This is not to say people who engage in folk gatekeeping are “evil”. I do believe some level of gatekeeping is healthy — like, perhaps don’t close doors entirely to outsiders, but don’t completely remove these doors either because conmen and malicious impersonators should stay out, for the sake of everyone’s sanity. I don’t dislike gatekeeping itself. What I dislike is certain criteria people sometimes use for gatekeeping. Like I said above, if you’re going to gatekeep, at least rely on variables, not constants. Better yet: focus on the current reality, not a nostalgic/traumatic past. Sure, the past needs time to be processed psychologically. Sure, certain groups of people deserve the justice they never had when they should have had it. But at the same time (and without invalidating any of what I just said), the past is gone. I’m saying this in all seriousness, it’s something even I, a psychic medium, can see. And mind you, I talk to people from “the past”.
The problem with attachment to the past is that it can lead you to misunderstand the present. It can lead you to shoot the wrong target. Hell, perhaps the target will end up being your own foot. I’m not saying “get over and forget the past completely”. By all means remember it, since we tend to repeat History unless we learn from it. But at the same time, take off this blindfold and JUST LOOK at the present too. I hope this isn’t asking too much. I believe in you. Zero sarcasm.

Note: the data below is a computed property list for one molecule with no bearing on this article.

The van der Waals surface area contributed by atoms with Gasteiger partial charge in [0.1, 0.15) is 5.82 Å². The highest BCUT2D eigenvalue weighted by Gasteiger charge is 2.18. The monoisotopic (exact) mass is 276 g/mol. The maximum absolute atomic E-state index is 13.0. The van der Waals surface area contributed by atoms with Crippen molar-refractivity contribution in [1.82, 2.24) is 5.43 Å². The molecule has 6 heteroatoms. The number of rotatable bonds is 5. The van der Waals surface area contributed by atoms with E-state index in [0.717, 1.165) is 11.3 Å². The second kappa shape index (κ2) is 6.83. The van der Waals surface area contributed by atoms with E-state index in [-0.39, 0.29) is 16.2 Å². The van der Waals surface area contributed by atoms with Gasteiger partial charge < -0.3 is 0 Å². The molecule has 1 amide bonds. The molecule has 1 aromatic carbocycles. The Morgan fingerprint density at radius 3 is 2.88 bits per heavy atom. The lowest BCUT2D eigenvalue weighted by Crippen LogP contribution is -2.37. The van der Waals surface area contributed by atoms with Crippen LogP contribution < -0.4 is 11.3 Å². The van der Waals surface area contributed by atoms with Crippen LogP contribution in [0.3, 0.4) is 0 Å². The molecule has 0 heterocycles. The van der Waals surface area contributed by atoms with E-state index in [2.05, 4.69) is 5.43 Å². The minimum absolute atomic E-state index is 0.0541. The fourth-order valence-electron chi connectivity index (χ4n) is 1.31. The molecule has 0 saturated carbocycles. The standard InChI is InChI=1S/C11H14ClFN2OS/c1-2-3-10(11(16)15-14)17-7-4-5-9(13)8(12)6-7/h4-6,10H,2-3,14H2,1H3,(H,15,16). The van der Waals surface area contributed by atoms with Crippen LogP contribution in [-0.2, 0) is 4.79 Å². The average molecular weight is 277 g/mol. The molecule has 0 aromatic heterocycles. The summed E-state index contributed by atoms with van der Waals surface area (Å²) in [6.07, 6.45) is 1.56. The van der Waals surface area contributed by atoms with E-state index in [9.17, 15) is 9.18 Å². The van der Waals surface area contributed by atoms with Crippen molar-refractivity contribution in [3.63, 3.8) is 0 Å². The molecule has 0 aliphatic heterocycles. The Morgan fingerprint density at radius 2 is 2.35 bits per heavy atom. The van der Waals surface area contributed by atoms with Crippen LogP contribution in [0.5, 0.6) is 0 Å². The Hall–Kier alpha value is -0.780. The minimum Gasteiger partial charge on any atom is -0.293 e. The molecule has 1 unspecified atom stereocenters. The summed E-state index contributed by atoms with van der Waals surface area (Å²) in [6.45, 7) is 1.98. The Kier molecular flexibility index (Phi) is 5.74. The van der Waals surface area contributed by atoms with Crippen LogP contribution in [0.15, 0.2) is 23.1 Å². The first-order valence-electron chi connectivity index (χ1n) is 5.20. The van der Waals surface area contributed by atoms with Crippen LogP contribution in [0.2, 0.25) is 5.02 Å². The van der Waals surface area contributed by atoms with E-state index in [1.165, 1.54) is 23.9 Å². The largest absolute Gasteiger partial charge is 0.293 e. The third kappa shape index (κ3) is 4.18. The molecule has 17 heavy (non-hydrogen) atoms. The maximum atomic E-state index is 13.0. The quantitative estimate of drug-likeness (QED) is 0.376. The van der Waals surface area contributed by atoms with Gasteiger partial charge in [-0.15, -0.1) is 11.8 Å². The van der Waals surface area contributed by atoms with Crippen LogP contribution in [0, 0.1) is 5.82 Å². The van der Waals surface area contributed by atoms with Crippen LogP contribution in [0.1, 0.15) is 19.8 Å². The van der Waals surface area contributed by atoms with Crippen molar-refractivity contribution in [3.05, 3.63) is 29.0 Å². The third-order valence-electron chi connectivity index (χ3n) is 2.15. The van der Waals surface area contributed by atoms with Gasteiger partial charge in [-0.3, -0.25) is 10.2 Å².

So no, sorry, I won’t “ignore the haters”. I continue to practise folk regardless of it, don’t worry. I continue to be the freak who doesn’t quite belong in Chilean/Argentinian tradition because I wasn’t born there, and the freak who doesn’t belong in the Irish one for lack of blood — regardless of the nuisance. Classical music is just a new passion on the side. And if one day I find myself in another cultural community completely at random (say, Nigerian or Chinese. Who knows?) I’ll practice that too. Respectfully and BOLDLY. The more racial/background gatekeepers I bother with it, the better. I am simply talking about this “hate” at the same time. It is not anyone’s place to try and silence me.
I will continue to talk about it as long as I need to. In case a miracle happens, and this racial/background gatekeeping in folk stops happening completely, I will consider it a thing of the past and stop harping on it (pun delightfully intended).